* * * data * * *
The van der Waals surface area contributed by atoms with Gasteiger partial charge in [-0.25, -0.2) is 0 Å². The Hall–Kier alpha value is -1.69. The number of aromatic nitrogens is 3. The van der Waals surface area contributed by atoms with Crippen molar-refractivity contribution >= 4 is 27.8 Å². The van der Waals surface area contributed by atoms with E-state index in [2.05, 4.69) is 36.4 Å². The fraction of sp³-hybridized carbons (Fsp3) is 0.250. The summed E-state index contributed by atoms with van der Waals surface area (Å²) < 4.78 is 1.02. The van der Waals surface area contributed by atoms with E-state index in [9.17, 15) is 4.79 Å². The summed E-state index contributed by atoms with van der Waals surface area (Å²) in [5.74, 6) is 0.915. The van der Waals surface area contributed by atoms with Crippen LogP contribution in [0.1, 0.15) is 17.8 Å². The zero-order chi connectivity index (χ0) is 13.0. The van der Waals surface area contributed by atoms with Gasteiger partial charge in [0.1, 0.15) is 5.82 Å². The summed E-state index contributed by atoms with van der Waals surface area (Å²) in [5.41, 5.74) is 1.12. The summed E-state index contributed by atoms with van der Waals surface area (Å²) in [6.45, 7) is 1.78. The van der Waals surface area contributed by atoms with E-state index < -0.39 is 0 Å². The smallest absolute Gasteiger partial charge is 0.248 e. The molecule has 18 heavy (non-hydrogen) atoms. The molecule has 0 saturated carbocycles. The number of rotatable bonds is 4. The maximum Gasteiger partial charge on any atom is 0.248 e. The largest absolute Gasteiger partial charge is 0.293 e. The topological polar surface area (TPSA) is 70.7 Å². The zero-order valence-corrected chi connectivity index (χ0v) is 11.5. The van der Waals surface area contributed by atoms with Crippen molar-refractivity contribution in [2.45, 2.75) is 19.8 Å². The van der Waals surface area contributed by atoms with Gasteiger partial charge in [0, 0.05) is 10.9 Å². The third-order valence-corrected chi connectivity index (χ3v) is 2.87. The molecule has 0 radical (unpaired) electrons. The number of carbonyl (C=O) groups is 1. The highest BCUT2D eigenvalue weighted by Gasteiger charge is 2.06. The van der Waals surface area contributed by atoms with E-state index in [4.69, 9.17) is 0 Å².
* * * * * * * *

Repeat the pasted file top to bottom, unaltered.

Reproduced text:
The van der Waals surface area contributed by atoms with Gasteiger partial charge in [-0.25, -0.2) is 0 Å². The Hall–Kier alpha value is -1.69. The number of aromatic nitrogens is 3. The van der Waals surface area contributed by atoms with Crippen molar-refractivity contribution >= 4 is 27.8 Å². The van der Waals surface area contributed by atoms with E-state index in [2.05, 4.69) is 36.4 Å². The fraction of sp³-hybridized carbons (Fsp3) is 0.250. The summed E-state index contributed by atoms with van der Waals surface area (Å²) < 4.78 is 1.02. The van der Waals surface area contributed by atoms with E-state index in [9.17, 15) is 4.79 Å². The summed E-state index contributed by atoms with van der Waals surface area (Å²) in [5.74, 6) is 0.915. The van der Waals surface area contributed by atoms with Crippen LogP contribution in [0.1, 0.15) is 17.8 Å². The zero-order chi connectivity index (χ0) is 13.0. The van der Waals surface area contributed by atoms with Gasteiger partial charge in [0.1, 0.15) is 5.82 Å². The summed E-state index contributed by atoms with van der Waals surface area (Å²) in [5.41, 5.74) is 1.12. The summed E-state index contributed by atoms with van der Waals surface area (Å²) in [6.45, 7) is 1.78. The van der Waals surface area contributed by atoms with E-state index < -0.39 is 0 Å². The smallest absolute Gasteiger partial charge is 0.248 e. The molecule has 18 heavy (non-hydrogen) atoms. The molecule has 0 saturated carbocycles. The number of rotatable bonds is 4. The maximum Gasteiger partial charge on any atom is 0.248 e. The largest absolute Gasteiger partial charge is 0.293 e. The topological polar surface area (TPSA) is 70.7 Å². The zero-order valence-corrected chi connectivity index (χ0v) is 11.5. The van der Waals surface area contributed by atoms with Crippen molar-refractivity contribution in [2.45, 2.75) is 19.8 Å². The van der Waals surface area contributed by atoms with Gasteiger partial charge in [0, 0.05) is 10.9 Å². The third-order valence-corrected chi connectivity index (χ3v) is 2.87. The molecule has 0 radical (unpaired) electrons. The number of carbonyl (C=O) groups is 1. The highest BCUT2D eigenvalue weighted by Gasteiger charge is 2.06. The van der Waals surface area contributed by atoms with E-state index in [4.69, 9.17) is 0 Å².